On Wednesday, June 3, the United States Senate passed by unanimous consent the Paycheck Protection Program Flexibility Act (the “Act”). While the Act awaits the President’s signature, it serves to revise and expand certain terms of the Paycheck Protection Program (“PPP”) as created by the CARES Act and implemented by various rulemaking and guidance from the Department of Treasury and Small Business Administration (“SBA”).
I. Loan Term
Under current SBA rulemaking, unforgiven balances on PPP loans mature within two years of the origination date of the loan. Recognizing the economic uncertainty continuing to face many businesses, Congress is extending the loan term so it is for a minimum of five years, effective for loans applied for on or after the effective date of the Act (the effective date is to be determined as it awaits the President’s signature). Lenders and borrowers of loans already issued may mutually agree to extend the loan term consistent with the Act.
II. Extension of Covered Period for Purposes of Loan-Making and Forgiveness
The Act provides that PPP loans may now be made until December 31 instead of June 30, although certain of the Act’s sponsors included a letter sent to the SBA encouraging it to only extend loans through June 30.
Notably, the covered period for use of loan proceeds was significantly expanded. Previously, loan proceeds needed to be used within eight weeks of loan origination, a major challenge for employers which were subject to stay-at-home orders and employers whose employees refused to return to work. An employer will now have up to 24 weeks to use their PPP loan proceeds, provided all proceeds must be used on or prior to December 31, 2020. An employer may still elect to use an 8-week covered period for the loan instead of the 24-week period if it wishes.
III. Flexibility in Use of Loan Proceeds
The Act significantly increases flexibility in the use of loan proceeds. Under the Act, an employer now must use at least 60% of its PPP proceeds on payroll expenses, as opposed to the 75% requirement previously implemented through SBA’s rulemaking. As a result, employers will now be eligible for loan forgiveness even if they used up to 40% of their PPP proceeds on covered mortgage interest, rental, or utilities expenses.
IV. Extended and Additional Safe Harbors for Rehiring Employees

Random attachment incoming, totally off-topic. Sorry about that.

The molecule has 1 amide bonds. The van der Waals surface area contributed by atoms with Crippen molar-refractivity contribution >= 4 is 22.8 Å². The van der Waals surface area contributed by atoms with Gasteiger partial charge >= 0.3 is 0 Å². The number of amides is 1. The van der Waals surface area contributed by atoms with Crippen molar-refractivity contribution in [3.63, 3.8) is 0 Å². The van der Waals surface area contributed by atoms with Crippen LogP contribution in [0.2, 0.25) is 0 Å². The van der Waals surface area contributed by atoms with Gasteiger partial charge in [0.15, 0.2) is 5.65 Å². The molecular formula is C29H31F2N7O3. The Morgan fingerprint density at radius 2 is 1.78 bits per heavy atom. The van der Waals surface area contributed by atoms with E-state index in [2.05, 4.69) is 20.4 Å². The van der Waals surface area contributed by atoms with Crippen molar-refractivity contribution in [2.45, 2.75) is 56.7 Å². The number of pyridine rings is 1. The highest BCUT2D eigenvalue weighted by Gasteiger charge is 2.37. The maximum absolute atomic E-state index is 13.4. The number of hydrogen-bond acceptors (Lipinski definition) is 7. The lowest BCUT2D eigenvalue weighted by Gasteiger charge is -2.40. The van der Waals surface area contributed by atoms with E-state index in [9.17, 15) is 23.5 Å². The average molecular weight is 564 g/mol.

The Act now permits employers until December 31, 2020, as opposed to June 30, 2020, to eliminate any reduction in full time equivalents or any reduction in the salary or wages of an employee which would result in a reduction of loan forgiveness if not cured.
Additionally, the Act provides a safe harbor which protects employers against the inability to eliminate a proportional reduction in the number of full-time equivalent employees if the employer, in good faith, can demonstrate that it was unable to rehire individuals who were employees prior to February 15 and such employees could not be replaced by a similarly qualified employee on or before December 31, 2020. Additionally, an employer will not be required to eliminate a proportional reduction in the number of full-time equivalent employees if the employer can document that it was unable to return to its prior level of business activity as a result of requirements established by or guidance issued by the Secretary of Health and Human Services, the Director of the Centers for Disease Control and Prevention, or the Occupational Safety and Health Administration.
V. Payroll Tax Deferral
As a result of the Act, an employer will no longer be prohibited from deferring payroll taxes under Section 2302 of the CARES Act if it has received forgiveness of a PPP loan.
For more information regarding the Payroll Protection Program, to assure employer operations are conducted in compliance with currently effective Executive Orders and other applicable laws, or to address other business and legal issues related to COVID-19 contact Nikole Canute, Scott Dwyer, or Nate Wolf.